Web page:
Video unchained

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Liberating video was the hot theme that percolated through a panel discussion at the Fabric Workshop last night.

The discussion, which included most of the participants in the Fab’s “Surface Tension” show, drew a crowd of about 50 on a weekday night.

I was surprised to hear that video needed liberation–from the tv box and even from the movie screen. Clearly, I hadn’t thought enough about this issue, which formed the basis for the show curated by Cassandra Coblentz, who also moderated the panel along with video artist and Penn prof Joshua Moseley, a sharp cookie who asked intriguing questions without knowing the answers beforehand–very refreshing.

Panelist Peter Rose, whose theatrical video environment played with

screens, curtains and space (image above, “Pneumonal”), said liberating video from the tv box descends from the tradition of artists escaping the constraints of the rectangular canvas and its two-dimensional surface, and he brought up a number of video artists in that tradition including Bill Viola. He also said something about flat video being like Plato’s shadows on the cave wall.

LURE‘s Aaron Igler, who took video screensavers onto a local rooftop (shown right), talked about liberating video from the gallery space. Later, he brought up the chilliness of technology, and how screensavers, no longer a technological necessity, were an antidote to the chill by allowing your familiar, personal image to welcome you back to your computer screen.

Camille Utterback, whose interactive video “Liquid Time” (shown left) got more intriguing to me as she talked about it, said that video technology enabled her screen to represent layers of images which responded to the depth of viewer’s bodies in motion.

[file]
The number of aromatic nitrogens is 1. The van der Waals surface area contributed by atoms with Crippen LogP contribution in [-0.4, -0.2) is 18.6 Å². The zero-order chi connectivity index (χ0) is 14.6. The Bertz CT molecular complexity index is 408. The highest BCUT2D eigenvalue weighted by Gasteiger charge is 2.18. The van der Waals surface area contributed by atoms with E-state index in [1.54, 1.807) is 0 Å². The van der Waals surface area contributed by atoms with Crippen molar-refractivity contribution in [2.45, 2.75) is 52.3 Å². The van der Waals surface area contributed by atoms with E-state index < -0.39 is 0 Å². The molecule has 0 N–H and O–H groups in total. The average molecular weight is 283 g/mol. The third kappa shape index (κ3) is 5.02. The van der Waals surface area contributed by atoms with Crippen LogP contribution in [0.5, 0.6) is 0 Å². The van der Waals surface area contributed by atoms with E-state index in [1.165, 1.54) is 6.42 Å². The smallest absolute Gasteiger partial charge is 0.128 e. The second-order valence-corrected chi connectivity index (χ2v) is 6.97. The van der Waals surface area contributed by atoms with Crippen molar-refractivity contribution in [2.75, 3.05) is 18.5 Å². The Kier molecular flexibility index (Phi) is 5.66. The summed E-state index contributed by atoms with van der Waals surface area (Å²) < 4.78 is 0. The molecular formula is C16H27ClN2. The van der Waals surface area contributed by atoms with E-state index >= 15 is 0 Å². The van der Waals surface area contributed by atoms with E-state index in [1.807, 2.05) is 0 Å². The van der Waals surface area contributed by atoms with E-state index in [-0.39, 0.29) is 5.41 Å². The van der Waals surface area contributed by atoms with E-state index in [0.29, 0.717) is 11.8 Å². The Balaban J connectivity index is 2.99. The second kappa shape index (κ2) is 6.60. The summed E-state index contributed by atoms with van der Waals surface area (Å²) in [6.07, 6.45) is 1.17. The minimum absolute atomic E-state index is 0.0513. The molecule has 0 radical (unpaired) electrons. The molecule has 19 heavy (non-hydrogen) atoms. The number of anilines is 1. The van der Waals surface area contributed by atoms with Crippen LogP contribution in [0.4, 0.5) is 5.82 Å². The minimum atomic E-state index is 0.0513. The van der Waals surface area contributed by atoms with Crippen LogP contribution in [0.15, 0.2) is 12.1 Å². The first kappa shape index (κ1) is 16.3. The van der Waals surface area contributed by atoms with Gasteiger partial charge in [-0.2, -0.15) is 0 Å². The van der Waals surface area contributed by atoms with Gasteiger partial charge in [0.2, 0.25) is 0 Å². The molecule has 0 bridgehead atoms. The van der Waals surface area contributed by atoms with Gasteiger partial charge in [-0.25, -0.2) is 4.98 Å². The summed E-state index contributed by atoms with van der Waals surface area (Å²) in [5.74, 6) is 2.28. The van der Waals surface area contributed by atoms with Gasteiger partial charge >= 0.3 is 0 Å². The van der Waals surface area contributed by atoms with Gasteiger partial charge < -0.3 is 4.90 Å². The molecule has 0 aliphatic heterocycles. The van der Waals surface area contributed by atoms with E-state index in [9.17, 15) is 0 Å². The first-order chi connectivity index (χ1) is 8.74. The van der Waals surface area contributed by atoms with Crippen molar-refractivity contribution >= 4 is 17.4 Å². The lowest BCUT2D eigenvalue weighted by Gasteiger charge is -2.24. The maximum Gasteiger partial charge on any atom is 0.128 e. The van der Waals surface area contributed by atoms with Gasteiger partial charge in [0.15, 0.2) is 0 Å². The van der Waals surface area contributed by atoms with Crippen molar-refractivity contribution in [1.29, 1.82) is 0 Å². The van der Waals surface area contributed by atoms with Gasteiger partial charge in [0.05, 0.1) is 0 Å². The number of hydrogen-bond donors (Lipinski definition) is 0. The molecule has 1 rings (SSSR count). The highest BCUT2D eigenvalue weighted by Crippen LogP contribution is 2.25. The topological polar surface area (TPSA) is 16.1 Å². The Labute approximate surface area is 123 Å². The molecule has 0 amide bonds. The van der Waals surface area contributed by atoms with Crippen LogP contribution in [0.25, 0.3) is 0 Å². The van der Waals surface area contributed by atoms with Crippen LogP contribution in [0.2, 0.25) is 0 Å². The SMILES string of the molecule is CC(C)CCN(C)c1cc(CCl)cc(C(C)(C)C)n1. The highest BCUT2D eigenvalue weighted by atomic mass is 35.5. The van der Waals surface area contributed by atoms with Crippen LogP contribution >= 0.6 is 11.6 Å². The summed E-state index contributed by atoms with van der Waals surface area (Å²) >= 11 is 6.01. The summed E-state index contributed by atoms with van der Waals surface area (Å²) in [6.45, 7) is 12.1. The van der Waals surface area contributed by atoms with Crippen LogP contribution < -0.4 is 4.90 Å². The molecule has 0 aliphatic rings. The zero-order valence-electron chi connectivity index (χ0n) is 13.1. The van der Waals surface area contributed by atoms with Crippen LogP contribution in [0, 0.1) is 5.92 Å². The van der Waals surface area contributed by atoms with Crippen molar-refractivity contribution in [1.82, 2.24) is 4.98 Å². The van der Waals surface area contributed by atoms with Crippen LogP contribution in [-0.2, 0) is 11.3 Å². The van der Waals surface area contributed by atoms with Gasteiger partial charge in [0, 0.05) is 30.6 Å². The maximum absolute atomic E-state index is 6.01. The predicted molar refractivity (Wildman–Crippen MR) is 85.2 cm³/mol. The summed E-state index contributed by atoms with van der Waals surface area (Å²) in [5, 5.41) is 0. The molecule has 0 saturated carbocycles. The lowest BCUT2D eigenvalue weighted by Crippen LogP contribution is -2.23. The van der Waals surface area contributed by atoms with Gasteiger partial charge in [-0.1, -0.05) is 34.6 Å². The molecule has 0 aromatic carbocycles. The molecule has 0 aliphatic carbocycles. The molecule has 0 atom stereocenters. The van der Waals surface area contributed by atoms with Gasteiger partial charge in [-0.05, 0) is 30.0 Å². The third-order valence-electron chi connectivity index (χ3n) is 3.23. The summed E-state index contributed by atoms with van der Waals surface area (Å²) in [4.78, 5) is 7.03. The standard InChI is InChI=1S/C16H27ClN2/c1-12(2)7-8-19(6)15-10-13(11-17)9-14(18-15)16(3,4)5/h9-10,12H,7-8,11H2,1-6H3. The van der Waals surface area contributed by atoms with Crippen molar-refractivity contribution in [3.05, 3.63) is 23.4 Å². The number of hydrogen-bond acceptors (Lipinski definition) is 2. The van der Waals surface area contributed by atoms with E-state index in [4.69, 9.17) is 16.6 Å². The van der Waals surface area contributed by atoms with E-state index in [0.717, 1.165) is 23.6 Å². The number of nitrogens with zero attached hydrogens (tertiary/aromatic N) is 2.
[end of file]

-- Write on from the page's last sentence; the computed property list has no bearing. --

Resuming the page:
Earlier, she talked about the viewer role and location in front of the screen, but what interested me more was how bits of video data were stacked (by hypertext links, I guess) in conceptual three dimensions, allowing the flat screen to become an expression of virtual depth that reflects the real depth. What a concept.

Nadia Hironaka turned out to be an old-fashioned girl, unapologetic and charming about the facts that her work required a flat screen for the most part and that it existed in time, with a beginning, middle and end.

Even with a story arc, she didn’t mind people taking in just a part of the work. “Galleries have to assume that people won’t sit and watch your piece for two hours,” Hironaka said.

Did you know the average gallery video viewer spends six minutes in front of a video piece before bolting? Pete Rose, knowing this, made his piece loop every four minutes and provided a cushioned bench.

And speaking of time, the unanimous reason for using digitized video over analog was for timing and synchronizing effects . Nicole Cohen, who used two screens and two layers of video on each screen (shown, “Jet Lag”), was particularly concerned with synchronicity.

If you’ve read this far on your computer, you’re attention span may have hit overload–blogs and videos need time limits–so I’m stopping short and liberating you from this screen. The end.

photos: Aaron Igler

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